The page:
|Publication number||US4781196 A|
|Application number||US 07/017,480|
|Publication date||Nov 1, 1988|
|Filing date||Feb 20, 1987|
|Priority date||Feb 20, 1987|
|Publication number||017480, 07017480, US 4781196 A, US 4781196A, US-A-4781196, US4781196 A, US4781196A|
|Inventors||Mead C. Killion|
|Original Assignee||Etymotic Research, Inc.|
|Export Citation||BiBTeX, EndNote, RefMan|
|Patent Citations (4), Non-Patent Citations (2), Referenced by (25), Classifications (11), Legal Events (5)|
|External Links: USPTO, USPTO Assignment, Espacenet|
This invention relates to the field of sensory electrodes generally and more specifically to sensory electrodes adapted for contact with the skin.
Sensory eartips for measuring an individual's response to auditory stimuli are known in the art. For example, U.S. Pat. No. 4,622,975 dated Nov. 18, 1986 describes an earcanal electrode utilizing a tubular electrode of conductive material having an end area surrounded by plastic foam which is impregnated with a conductive gel for sensing electrical stimuli from the skin of the earcanal that results from the audio stimulus through a sound channel within the electrode. The description of the prior devices and the environment for the apparatus described in the '975 patent is incorporated herein by reference and forms a part of the present disclosure. Eartips of the general type shown in U.S. Pat. No. 4,622,975 are also made by Avonics Instruments of Mountain View, Calif.
Eartips of the foregoing general type have had certain inherent disadvantages. The gels that impregnate the foam generally dry out in normal atmospheric conditions, necessitating the use of expensive, air impervious packaging. Once the integrity of the packaging is compromised, rapid deterioration can be expected. Provision of a separate gel container complicates the use of the eartips by the operator of the diagnostic equipment. Additionally, the use of a metal conductor deep in the earcanal involves inherent risks of injury to the sensitive membranes of the ear by a careless or incompetent diagnostician.
The present invention has as its principal object the provision of an eartip that is easier to construct and use than those presently on the market.
It is a more specific object to provide an eartip that has no rigid metal parts or surfaces extending into the earcanal and creating a potential hazard to the subject using the device.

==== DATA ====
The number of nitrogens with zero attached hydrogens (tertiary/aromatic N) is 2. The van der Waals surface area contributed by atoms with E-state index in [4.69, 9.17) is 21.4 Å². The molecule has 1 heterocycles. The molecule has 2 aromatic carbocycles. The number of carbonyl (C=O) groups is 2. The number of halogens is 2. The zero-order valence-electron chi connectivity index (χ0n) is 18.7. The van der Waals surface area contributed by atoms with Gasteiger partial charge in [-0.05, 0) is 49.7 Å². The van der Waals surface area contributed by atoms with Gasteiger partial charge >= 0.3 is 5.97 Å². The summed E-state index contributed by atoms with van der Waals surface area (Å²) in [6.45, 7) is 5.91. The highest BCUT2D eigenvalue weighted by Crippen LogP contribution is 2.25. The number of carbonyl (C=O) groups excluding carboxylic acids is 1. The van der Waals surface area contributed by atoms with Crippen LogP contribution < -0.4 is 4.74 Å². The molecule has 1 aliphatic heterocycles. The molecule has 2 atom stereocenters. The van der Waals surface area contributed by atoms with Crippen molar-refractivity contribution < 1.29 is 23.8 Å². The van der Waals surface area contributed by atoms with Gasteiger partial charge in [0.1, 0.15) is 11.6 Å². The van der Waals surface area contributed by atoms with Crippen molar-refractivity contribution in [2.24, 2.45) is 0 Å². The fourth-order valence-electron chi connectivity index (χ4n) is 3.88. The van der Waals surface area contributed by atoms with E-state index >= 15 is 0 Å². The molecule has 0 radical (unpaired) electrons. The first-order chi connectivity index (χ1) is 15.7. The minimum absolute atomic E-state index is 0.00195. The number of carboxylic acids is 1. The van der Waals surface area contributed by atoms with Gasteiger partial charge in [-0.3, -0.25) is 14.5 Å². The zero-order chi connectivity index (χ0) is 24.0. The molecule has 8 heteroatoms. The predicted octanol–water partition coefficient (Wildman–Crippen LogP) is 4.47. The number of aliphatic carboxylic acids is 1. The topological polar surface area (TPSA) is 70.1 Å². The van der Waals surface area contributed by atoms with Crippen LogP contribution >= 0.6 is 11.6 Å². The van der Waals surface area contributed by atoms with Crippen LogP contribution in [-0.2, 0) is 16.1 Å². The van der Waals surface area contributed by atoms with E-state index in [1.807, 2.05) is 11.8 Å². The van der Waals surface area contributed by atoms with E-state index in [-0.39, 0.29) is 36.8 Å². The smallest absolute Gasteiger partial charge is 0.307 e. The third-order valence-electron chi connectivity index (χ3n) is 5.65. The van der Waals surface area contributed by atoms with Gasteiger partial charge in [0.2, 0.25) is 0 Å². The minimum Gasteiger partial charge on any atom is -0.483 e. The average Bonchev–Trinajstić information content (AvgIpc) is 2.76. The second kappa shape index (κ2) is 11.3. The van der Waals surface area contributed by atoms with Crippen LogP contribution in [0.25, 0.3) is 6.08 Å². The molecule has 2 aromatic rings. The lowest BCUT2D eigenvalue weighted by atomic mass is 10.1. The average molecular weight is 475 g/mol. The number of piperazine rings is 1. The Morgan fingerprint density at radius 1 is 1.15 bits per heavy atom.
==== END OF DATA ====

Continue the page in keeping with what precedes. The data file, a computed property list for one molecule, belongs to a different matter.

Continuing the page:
It is still a further object to provide an eartip that is economical to manufacture and to package.
Finally, it is an object of the present invention to provide an eartip which has an indefinite shelf life inside or outside of its packaging and which generally overcomes the drawbacks and deficiencies of prior devices of the same general type.
These and other objects and advantages are provided in the present invention through the use of an eartip constructed of a plastic or vinyl (non metallic) tubular central channel having a soft foam material surrounding but not covering the distal open end. Electrical conductivity from the skin of the earcanal is provided by the use of a very thin flexible film of a flexible polymeric material having characteristics such that a thin metal film may be adhered thereto. Such a thin metal film is metal plated on the material by vacuum deposition or the like to provide good electrical conductivity without corresponding mechanical rigidity. Wrapped substantially around the foam end of the eartip and extending up the shank of the tubing, the metallized film provides both a comfortable conductive surface for compression fit within the earcanal and a continuous metallic electrode surface to which any suitable electrical connector, such as an alligator clip or the like, can be attached. No gels, fluids or other metallic parts are necessary.
These and other objects and advantages of the present invention will become more apparent upon reading the following detailed description in conjunction with the associated drawings.
In the Drawings:
FIG. 1 is a perspective view of an eartip assembly constructed in accordance with the present invention.
FIG. 2 is a view of a blank of metallized material and the interior foam and tubing components of the present invention in an intermediate stage of assembly.
FIG. 3 is a cross-sectional view of the eartip assembly of claim 1 showing the various layers of materials used. The relative thicknesses of the materials are for illustrative purposes only and are in some instances greatly exaggerated.